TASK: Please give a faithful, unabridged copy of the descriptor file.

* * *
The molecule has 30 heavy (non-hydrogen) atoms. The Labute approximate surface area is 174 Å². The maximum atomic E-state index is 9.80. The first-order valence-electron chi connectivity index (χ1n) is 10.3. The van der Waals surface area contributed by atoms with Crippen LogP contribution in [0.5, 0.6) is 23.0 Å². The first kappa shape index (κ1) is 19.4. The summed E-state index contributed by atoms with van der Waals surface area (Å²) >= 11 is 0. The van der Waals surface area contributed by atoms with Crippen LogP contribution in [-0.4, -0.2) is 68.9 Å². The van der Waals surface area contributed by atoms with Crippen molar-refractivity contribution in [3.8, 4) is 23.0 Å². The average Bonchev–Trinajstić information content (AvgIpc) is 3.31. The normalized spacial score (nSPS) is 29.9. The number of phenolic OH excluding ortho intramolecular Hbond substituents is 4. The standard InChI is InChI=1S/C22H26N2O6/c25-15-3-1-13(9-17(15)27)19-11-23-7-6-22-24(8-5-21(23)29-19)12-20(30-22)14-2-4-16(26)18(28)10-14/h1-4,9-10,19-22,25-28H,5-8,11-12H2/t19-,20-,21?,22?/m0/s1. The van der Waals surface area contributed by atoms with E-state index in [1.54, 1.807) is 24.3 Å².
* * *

The molecule has 30 heavy (non-hydrogen) atoms. The Labute approximate surface area is 174 Å². The maximum atomic E-state index is 9.80. The first-order valence-electron chi connectivity index (χ1n) is 10.3. The van der Waals surface area contributed by atoms with Crippen LogP contribution in [0.5, 0.6) is 23.0 Å². The first kappa shape index (κ1) is 19.4. The summed E-state index contributed by atoms with van der Waals surface area (Å²) >= 11 is 0. The van der Waals surface area contributed by atoms with Crippen LogP contribution in [-0.4, -0.2) is 68.9 Å². The van der Waals surface area contributed by atoms with Crippen molar-refractivity contribution in [3.8, 4) is 23.0 Å². The average Bonchev–Trinajstić information content (AvgIpc) is 3.31. The normalized spacial score (nSPS) is 29.9. The number of phenolic OH excluding ortho intramolecular Hbond substituents is 4. The standard InChI is InChI=1S/C22H26N2O6/c25-15-3-1-13(9-17(15)27)19-11-23-7-6-22-24(8-5-21(23)29-19)12-20(30-22)14-2-4-16(26)18(28)10-14/h1-4,9-10,19-22,25-28H,5-8,11-12H2/t19-,20-,21?,22?/m0/s1. The van der Waals surface area contributed by atoms with E-state index in [1.54, 1.807) is 24.3 Å².